This is still the best!
Review by siningy
For a review of the previous set in the series, go here.
The third set in Re-Ment’s Nostalgic 80s Home series, “yappa koreda yo ne” is a little more difficult to translate, involving some nuances that don’t seem to translate literally. A simplified translation would be “this is still the best!” Continuing focus on the children, we now see a glimpse of life home life after school.
“I’m home!” Once I’m home, I throw off the backpack and it’s straight to the snacks. Today’s snack is Nata de Coco with Nerinerinco. Nerinerinco is super popular at school and everyone brought one to the autumn field trip. Mom made sure she got me one.
Our first after school snack is Nata de Coco, a jelly made from fermented coconut water with slices of orange. Originating from the Philippines, the snack reached peaked popularity in 1993, with 90% of the Nata de Coco supply being exported to Japan. Sadly, snack trends tend to shift and Japanese consumers moved onto newer, more popular snacks. This may have had some rather unfortunate negative effects on environment as well. The Nata de Coco comes in two parts, a large bow and a separate, removable piece for the snack itself. A large spoon is included to eat the snack as well as an unopened can of Nata de Coco.
Next up, we have a large pitcher and drink. From the color of the liquid, I’m assuming this is Mugicha (barley tea). The pitcher has a removable lid, and the cup features some Cutie Lemon designs, with the liquid inside a separate removable piece.
The new popular snack among children, the Nerinerinco is my favorite piece of the set. It appears to be some kind of chewy candy that is poured into a plastic tray featuring two molds. The chewy candy is mixed with some kind of hard candy to form one of the two shapes in the mold. The neat thing about this piece is that the packaging is a tiny plastic envelope that can fit all the contents inside so you can have it displayed in package. There are a total of five pieces for the Nerinerinco; the plastic packing, tray, heart shaped candy piece, plastic spoon and package of what I’m assuming is the soft and hard candy.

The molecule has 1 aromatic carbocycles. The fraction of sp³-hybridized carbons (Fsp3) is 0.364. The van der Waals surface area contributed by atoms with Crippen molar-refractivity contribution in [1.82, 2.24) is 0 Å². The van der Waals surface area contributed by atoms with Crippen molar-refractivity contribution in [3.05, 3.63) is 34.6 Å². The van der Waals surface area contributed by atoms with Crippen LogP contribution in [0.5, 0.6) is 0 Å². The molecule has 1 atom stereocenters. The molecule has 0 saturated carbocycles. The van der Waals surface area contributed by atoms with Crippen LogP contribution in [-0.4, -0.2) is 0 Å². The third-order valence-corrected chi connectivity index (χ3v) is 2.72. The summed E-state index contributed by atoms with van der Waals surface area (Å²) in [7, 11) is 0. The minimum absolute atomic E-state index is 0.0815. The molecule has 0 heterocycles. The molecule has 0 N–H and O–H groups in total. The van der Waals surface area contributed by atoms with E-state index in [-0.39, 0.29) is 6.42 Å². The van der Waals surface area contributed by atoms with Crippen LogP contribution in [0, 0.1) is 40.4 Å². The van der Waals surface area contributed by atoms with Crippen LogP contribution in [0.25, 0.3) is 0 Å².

I’m not sure what the two cut outs with hand writing are this time, and I’m kind of confused about the TV screen insert. Is it a children’s cartoon or a candy commercial? There are also two banner flags for the Nikko and Miyajima regions.
Of the current three sets I’ve opened, I think this one is my favorite. The amount of detail that went into the Nerinerinco is impressive given its small size and it was rather fascinating reading up Nata de Coco. These sets aren’t for everyone, but you get a lot for what comes in each little set. You can still get the full case on AmiAmi with their usual discounted pricing.